Infectious Diseases

Infectious disease physicians deal with the diagnosis, treatment and control of infections, having extensive experience in all facets of infectious diseases, including HIV medicine and infections in immunocompromised patients. Infectious disease physicians are occupying an increasingly prevalent place in medicine, due to the increasing emphasis placed on the economic impact of infection and control measures, epidemiology and public health.

Being an infectious diseases specialist requires me to continuously be on my toes – taking into account clues from my patients, their environment and microbiology – to solve complex diagnostic problems. Working in North Queensland means that I see interesting and challenging clinical scenarios every day.

Dr Christopher Heather
Director of Infectious Diseases - Townsville University Hospital

Clinical Practice

Infectious disease physicians practice within various clinical, laboratory and public health aspects of infectious disease medicine and microbiology, playing a key role in both the management of acute problems, and in long-term chronic care of their patients. Infectious disease physicians additionally play a predominant role in the provision of consulting services and expertise on matters pertaining to infection and public health.

Infectious Diseases – Information

Number of specialists - QLD (2021)

Number of new fellows - QLD

Number of specialists - AUS (2021)

Number of new fellows - AUS

Average weekly hours

Average Age

% Aged 60+

30% of 2022 workforce intend to retire by 2032

Proportion Female/Male - QLD


Location - QLD

Major cities

Public/Private QLD


Number of trainees - QLD

Number of new trainees - QLD

Number of trainees - AUS

Number of new trainees - AUS

Proportion Female/Male trainees - QLD


2023 QLD Training Program Selections (First Year)

Eligible Applications Received
Applicants Selected

The data on this page compares the number of applicants that were selected to commence their first year of training in Queensland in 2023 to the total number of eligible applications*

The data was sourced from the relevant medical specialist college, or from selection committees coordinated by a Queensland Health pathway/network, or an individual facility.


This data reflects a point in time figure for the selection of applicants commencing the first year of an accredited training program in the 2023 clinical year.

* eligible applications are determined by selection committees according to the eligibility criteria and required documentation prescribed by the relevant medical specialist college.

The data on this page compares the number of applicants that were selected to commence their first year of training in Queensland in 2023 to the total number of eligible applications.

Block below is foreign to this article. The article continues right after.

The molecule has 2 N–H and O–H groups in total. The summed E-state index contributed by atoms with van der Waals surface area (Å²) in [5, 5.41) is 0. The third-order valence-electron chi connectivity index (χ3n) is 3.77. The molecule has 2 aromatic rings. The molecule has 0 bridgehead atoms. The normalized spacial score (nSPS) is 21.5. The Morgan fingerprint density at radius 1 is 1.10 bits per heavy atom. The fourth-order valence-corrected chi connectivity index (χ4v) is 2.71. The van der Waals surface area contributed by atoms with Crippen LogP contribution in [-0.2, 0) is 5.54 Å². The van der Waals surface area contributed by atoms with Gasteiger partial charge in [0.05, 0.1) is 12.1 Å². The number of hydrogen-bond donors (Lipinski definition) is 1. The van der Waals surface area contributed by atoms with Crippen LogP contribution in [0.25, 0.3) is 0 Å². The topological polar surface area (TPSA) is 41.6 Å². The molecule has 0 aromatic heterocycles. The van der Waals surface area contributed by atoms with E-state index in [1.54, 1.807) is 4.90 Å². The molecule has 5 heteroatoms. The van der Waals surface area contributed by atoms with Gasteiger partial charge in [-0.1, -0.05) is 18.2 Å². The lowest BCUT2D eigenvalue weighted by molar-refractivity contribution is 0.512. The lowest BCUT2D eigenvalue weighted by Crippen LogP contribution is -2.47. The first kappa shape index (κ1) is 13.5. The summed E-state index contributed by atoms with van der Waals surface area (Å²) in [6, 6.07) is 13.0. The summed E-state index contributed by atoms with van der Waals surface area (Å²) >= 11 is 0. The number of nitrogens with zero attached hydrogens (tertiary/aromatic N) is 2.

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Length of Training

6 years full-time (3 years basic training, 3 years advanced training) or 8 years full-time (3 years basic training, 2 years core infectious diseases training, 3 years core microbiology training)

Method of Allocation

College-selected trainees may be allocated to a training post by:

  • College
  • Queensland Health pathway/network (centrally coordinated)
  • Queensland Health facility (accredited for training)

Training and assessment summary

The Queensland Infectious Diseases Advanced Training Network oversees the recruitment, allocation and selection of infectious disease trainees in Queensland. A state-wide approach ensures that candidates will enjoy a rounded and complete training experience.

Training program overview

Infectious diseases advanced training may be undertaken following completion of requirements for basic training with the Royal Australasian College of Physicians (RACP). The infectious diseases training program incorporates work-based learning and assessment, with successful trainees attaining the qualification of FRACP with accreditation to practise as an Infectious Diseases specialist in Australia or New Zealand.

Trainees may elect to undertake the infectious diseases and microbiology joint RACP/RCPA advanced training program, with successful trainees attaining the qualification of FRACP and Fellow of the Royal College of Pathologists Australasia (FRCPA) with accreditation to practise as an Infectious Diseases specialist and Microbiologist in Australia or New Zealand.


Applicants must hold current medical registration, have completed RACP Basic Training (including Written and Clinical Examinations), and been appointed to an appropriate Advanced Training position. Joint trainees must be registered with both the RACP and the RCPA and are required to sit the same examinations as RCPA trainees in microbiology, with the same standards applying.


Minimum 0.2 full-time equivalent commitment. Core and joint training must be completed within 8 and 12 years respectively.

Interrupted training

Allowed. Interruptions of more than 12 continuous months may require the development of a Return to Training Plan in collaboration with a supervisor and approval from the relevant training committee.

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Regional Training Pathways